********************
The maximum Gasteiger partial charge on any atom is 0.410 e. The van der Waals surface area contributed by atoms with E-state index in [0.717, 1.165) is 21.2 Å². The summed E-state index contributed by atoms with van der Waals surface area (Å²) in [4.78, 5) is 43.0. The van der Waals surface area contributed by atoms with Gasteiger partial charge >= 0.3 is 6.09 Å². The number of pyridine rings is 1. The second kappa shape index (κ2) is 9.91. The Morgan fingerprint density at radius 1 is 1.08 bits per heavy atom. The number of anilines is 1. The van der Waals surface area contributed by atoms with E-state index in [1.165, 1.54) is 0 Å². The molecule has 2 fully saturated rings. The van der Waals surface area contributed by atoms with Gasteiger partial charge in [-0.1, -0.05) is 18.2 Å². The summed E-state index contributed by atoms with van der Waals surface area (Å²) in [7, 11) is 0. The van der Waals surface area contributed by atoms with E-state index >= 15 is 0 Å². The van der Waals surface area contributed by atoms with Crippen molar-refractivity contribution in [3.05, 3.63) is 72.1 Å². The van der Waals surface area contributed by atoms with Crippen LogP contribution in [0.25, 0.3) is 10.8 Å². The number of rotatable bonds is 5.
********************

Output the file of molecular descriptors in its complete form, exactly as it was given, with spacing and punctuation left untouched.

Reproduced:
The maximum Gasteiger partial charge on any atom is 0.410 e. The van der Waals surface area contributed by atoms with E-state index in [0.717, 1.165) is 21.2 Å². The summed E-state index contributed by atoms with van der Waals surface area (Å²) in [4.78, 5) is 43.0. The van der Waals surface area contributed by atoms with Gasteiger partial charge >= 0.3 is 6.09 Å². The number of pyridine rings is 1. The second kappa shape index (κ2) is 9.91. The Morgan fingerprint density at radius 1 is 1.08 bits per heavy atom. The number of anilines is 1. The van der Waals surface area contributed by atoms with E-state index in [1.165, 1.54) is 0 Å². The molecule has 2 fully saturated rings. The van der Waals surface area contributed by atoms with Gasteiger partial charge in [-0.1, -0.05) is 18.2 Å². The summed E-state index contributed by atoms with van der Waals surface area (Å²) in [7, 11) is 0. The van der Waals surface area contributed by atoms with E-state index >= 15 is 0 Å². The van der Waals surface area contributed by atoms with Crippen molar-refractivity contribution in [3.05, 3.63) is 72.1 Å². The van der Waals surface area contributed by atoms with Crippen LogP contribution in [0.25, 0.3) is 10.8 Å². The number of rotatable bonds is 5.